Blatter to seek player cap backing
Fifa president Sepp Blatter, head of world football's governing body, will not ask the Fifa Congress to approve the idea of having only five foreign players in club teams when it meets in Sydney later this month.
Well-informed sources close to Blatter have told me that he will instead ask the Congress to give him powers to try and negotiate such a deal.
Blatter's decision to back away from having a firm Fifa decision insisting club teams field only five foreign players could put on hold Fifa being at loggerheads with the European Union and the laws on free movement of people.
It follows the realisation that the controversial and much-discussed Blatter move has met with resistance not only from the European politicians, but also from his allies in European football.
Indeed, following the Uefa executive committee meeting in Liechtenstein in March, Uefa president Michel Platini, while praising the principle behind Blatter's proposal, put some distance between himself and Blatter on this issue.
Platini said at the time: "I have said to the president of Fifa that I will defend his idea as a friend, but as the president of Uefa I am not going to fight for it.
"It is difficult for me and I have the backing of all the Uefa associations, who are saying they do not want to introduce something that is impossible. The philosophy behind it is a good one but I am not going to burn my fingers in Brussels."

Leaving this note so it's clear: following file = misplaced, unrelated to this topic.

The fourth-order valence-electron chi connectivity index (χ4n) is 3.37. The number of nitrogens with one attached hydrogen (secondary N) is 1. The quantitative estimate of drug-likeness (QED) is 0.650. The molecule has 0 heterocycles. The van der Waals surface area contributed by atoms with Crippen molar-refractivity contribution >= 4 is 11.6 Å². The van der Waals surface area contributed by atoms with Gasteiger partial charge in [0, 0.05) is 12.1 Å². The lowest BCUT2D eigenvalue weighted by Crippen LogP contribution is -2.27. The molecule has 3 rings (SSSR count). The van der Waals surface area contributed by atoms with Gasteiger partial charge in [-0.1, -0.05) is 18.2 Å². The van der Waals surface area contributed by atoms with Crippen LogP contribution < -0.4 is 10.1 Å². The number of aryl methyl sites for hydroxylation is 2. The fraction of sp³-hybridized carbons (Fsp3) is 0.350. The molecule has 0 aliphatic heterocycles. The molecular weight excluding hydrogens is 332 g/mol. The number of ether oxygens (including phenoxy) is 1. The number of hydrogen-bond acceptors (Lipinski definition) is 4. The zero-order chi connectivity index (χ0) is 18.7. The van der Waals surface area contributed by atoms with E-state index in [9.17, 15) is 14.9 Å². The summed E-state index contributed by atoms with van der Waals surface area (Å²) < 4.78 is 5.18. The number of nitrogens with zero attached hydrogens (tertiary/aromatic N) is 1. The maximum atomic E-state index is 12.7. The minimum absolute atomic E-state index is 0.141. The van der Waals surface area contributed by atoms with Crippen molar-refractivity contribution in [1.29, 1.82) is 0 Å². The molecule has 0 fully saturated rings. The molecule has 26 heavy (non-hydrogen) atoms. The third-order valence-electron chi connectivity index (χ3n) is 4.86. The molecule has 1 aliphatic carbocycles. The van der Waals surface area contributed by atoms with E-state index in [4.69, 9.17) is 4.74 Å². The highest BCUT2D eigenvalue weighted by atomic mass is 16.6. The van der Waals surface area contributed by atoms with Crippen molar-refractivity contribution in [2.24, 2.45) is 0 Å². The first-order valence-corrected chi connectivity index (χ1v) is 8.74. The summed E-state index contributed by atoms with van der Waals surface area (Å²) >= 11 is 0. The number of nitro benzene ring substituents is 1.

Indeed in his comments, Platini almost seemed to forecast what Blatter would do.
"I think Mr Blatter will ask Congress for the possibility to continue working towards his goal," Platini added.
"He is not going to ask for a vote on the issue flat out. I do not believe he is stupid or idiotic enough to ask for a vote that could bring one of Fifa's major confederations into difficulties."
Blatter is hopeful that the mandate given to him by Congress will help him to convince the lawmakers in Brussels that restricting teams to five foreign players is not a violation of the European Treaty on free movement of workers.
The Blatter argument, I understand, will go something like this.
The European Union is prepared to accept sport has specificity; it is not just like any other economic activity.
So, for instance, a Polish plumber wishing to work in the UK has to get on a flight and come to the UK to seek work.
His ability to find work is governed by the demand for plumbers in the UK.
He must first find a club willing to play him. That club will then have to come to a deal with his club in Poland, unless the player is already a free agent.
This makes football different. Unlike the plumber it is not the footballer who decides but the club.
Blatter and Fifa will argue that this means clubs can and should be able to restrict the number of players they choose from foreign countries.
Plausible as this sounds, it will take a lot of Blatter persuading for Brussels to accept.